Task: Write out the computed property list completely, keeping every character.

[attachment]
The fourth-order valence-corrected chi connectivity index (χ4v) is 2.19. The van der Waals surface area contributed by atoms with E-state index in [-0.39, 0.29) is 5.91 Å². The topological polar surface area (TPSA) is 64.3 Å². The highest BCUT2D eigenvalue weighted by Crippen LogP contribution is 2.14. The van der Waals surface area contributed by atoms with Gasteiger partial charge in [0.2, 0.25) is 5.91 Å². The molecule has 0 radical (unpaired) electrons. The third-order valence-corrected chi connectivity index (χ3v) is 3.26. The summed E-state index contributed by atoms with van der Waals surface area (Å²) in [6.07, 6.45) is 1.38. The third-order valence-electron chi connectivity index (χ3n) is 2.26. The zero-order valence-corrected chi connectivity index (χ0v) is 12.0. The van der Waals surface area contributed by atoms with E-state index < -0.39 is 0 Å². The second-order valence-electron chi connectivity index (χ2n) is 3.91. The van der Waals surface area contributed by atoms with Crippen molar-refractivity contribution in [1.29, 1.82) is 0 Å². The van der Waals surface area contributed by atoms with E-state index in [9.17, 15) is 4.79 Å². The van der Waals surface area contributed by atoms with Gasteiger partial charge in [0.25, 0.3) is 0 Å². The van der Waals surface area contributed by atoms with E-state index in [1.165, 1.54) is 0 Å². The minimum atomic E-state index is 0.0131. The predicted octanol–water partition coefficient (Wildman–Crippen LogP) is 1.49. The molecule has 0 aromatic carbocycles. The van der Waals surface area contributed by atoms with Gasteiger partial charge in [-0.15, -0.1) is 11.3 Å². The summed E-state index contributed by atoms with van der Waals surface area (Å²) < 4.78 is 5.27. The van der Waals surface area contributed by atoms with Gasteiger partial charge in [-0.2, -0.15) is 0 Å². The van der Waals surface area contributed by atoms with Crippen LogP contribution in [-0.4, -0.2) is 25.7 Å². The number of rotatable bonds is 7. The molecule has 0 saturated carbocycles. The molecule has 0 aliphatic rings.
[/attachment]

The fourth-order valence-corrected chi connectivity index (χ4v) is 2.19. The van der Waals surface area contributed by atoms with E-state index in [-0.39, 0.29) is 5.91 Å². The topological polar surface area (TPSA) is 64.3 Å². The highest BCUT2D eigenvalue weighted by Crippen LogP contribution is 2.14. The van der Waals surface area contributed by atoms with Gasteiger partial charge in [0.2, 0.25) is 5.91 Å². The molecule has 0 radical (unpaired) electrons. The third-order valence-corrected chi connectivity index (χ3v) is 3.26. The summed E-state index contributed by atoms with van der Waals surface area (Å²) in [6.07, 6.45) is 1.38. The third-order valence-electron chi connectivity index (χ3n) is 2.26. The zero-order valence-corrected chi connectivity index (χ0v) is 12.0. The van der Waals surface area contributed by atoms with E-state index < -0.39 is 0 Å². The second-order valence-electron chi connectivity index (χ2n) is 3.91. The van der Waals surface area contributed by atoms with Crippen molar-refractivity contribution in [1.29, 1.82) is 0 Å². The van der Waals surface area contributed by atoms with E-state index in [9.17, 15) is 4.79 Å². The van der Waals surface area contributed by atoms with Gasteiger partial charge in [0.25, 0.3) is 0 Å². The van der Waals surface area contributed by atoms with E-state index in [1.165, 1.54) is 0 Å². The minimum atomic E-state index is 0.0131. The predicted octanol–water partition coefficient (Wildman–Crippen LogP) is 1.49. The molecule has 0 aromatic carbocycles. The van der Waals surface area contributed by atoms with Gasteiger partial charge in [-0.15, -0.1) is 11.3 Å². The summed E-state index contributed by atoms with van der Waals surface area (Å²) < 4.78 is 5.27. The van der Waals surface area contributed by atoms with Gasteiger partial charge in [-0.2, -0.15) is 0 Å². The van der Waals surface area contributed by atoms with Crippen LogP contribution in [-0.4, -0.2) is 25.7 Å². The number of rotatable bonds is 7. The molecule has 0 saturated carbocycles. The molecule has 0 aliphatic rings.